The main products of the area around Montpellier are olives, olive oil, fresh vegetables, tomatoes, bad wine, fresh garlic, sardines and some nice goat cheese (tomme de chèvre). Most of that wouldn't survive a trip to Britain. There was trade in olive oil and goat cheese, but I would be surprised if there was any demand for either in post-Napoleonic Britain. The only Southern European (but not Mediterranean) products I can think of that were popular in Britain were port (centred in Oporto) and sherry (centred in Montilla.) Neither would have been transported from the Mediterranean.

Your Australian Montpellier name-recognition may be from after the Napoleonic wars, when a number of former British officers settled in France, creating such wine châteaux as the chateaux Parker in the Bordeaux area. Others just liked to visit. They turned the South coast of France from a string of fishermen's villages to as many fashionable destinations for enjoying the beach and the Mediterranean (hence the Promenade des Anglais in Nice and some Boulevards des Anglais in other towns). Montpellier was a beneficiary of the tourist trade and British appreciation because its name was connected to carbonated mineral water, sold as a health product. However, this happened about a century after this coin was struck. The 1840s sounds about right, early, rather than late.

Peter
An unidentified coin is a piece of metal. An identified coin is a piece of history.

Offline constanius

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Re: IW countermark on fractional ecu of France
« Reply #22 on: July 07, 2014, 03:10:00 AM »
3 Montpellier coins found in England http://finds.org.uk/database/search/results/q/Montpellier  if a Montpellier coin is found in England a possible scenario is that goods from England went to Montpellier, not vice versa, so the supposed lack of anything in Montpellier that would be shipped to England is irrelevant.  Old English coins found in Montpellier could on the other hand imply that some good was traded to England.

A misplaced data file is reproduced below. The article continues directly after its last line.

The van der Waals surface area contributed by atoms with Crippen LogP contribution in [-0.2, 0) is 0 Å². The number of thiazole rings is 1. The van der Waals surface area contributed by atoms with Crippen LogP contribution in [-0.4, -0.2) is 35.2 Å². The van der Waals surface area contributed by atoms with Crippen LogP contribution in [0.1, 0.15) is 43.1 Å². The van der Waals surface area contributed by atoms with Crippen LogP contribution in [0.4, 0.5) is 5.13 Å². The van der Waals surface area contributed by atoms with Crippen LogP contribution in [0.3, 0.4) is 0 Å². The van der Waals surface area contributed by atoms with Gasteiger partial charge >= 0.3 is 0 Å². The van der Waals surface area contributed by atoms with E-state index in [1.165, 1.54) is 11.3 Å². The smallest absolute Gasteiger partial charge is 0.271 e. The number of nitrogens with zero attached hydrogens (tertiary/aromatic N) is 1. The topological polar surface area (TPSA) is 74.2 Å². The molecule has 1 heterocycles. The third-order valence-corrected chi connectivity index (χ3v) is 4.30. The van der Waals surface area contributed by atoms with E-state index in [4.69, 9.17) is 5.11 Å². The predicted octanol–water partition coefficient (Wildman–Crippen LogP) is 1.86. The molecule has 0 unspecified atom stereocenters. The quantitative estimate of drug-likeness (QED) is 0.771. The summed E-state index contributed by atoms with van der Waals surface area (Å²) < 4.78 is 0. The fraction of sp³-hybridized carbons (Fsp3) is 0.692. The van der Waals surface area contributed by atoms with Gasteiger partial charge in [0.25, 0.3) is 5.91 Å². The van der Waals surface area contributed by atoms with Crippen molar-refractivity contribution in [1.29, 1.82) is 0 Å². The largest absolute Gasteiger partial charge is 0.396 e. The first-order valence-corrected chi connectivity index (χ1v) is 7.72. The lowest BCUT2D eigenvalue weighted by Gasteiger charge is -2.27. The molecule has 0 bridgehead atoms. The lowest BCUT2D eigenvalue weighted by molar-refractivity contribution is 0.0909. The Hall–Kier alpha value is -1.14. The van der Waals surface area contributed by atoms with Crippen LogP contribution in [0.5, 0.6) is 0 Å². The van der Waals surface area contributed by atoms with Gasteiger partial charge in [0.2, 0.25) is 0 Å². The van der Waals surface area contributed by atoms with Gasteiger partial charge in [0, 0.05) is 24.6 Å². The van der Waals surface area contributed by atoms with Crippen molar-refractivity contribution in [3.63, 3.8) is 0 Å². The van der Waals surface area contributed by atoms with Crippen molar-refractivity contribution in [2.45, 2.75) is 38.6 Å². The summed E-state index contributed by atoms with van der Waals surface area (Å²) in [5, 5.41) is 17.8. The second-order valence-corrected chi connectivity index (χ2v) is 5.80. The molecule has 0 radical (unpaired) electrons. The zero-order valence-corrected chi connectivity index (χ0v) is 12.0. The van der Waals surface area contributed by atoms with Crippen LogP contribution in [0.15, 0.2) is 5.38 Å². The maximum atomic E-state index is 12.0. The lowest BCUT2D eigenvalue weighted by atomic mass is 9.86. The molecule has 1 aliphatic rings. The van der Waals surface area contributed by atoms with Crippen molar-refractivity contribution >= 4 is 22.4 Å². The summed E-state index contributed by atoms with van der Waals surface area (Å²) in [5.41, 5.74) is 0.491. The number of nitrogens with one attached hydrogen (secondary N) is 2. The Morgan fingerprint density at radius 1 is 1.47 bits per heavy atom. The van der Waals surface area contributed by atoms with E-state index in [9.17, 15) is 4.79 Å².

Pat

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Re: IW countermark on fractional ecu of France
« Reply #23 on: July 07, 2014, 11:42:48 AM »
I never said it is impossible, only that it is highly unlikely. It may equally have come from Romania (the French are pretty convinced Romanians speak a form of French) in the clothes of a fat fortune-telling woman with a large glass ball who loved the British climate, French petty silver and Ottoman dervishes. Eminently possible, but just not very likely. If you find three coins in a population of many thousands in the portable antiquities schemes that supports the point, instead of disproving it.

It makes no sense at all to deal with this in term of certainty. All we have is two initials and the host coin. That's not enough to make any scientific conclusions at all (unless you find exactly the same punch on a silver item that could be reliably identified) and that's the bottom line.

That's all right, though. We are not a bunch of scientists but a group of collectors. We can speculate because it's fun and we often speculate. However, when we speculate, we should prefer the likely over the unlikely and we should avoid presenting convictions like certainties. I have been told that some of our posts have been used spuriously by eBay sellers. We should at least be able to defend ourselves and the site by using relative language and not present speculation as fact.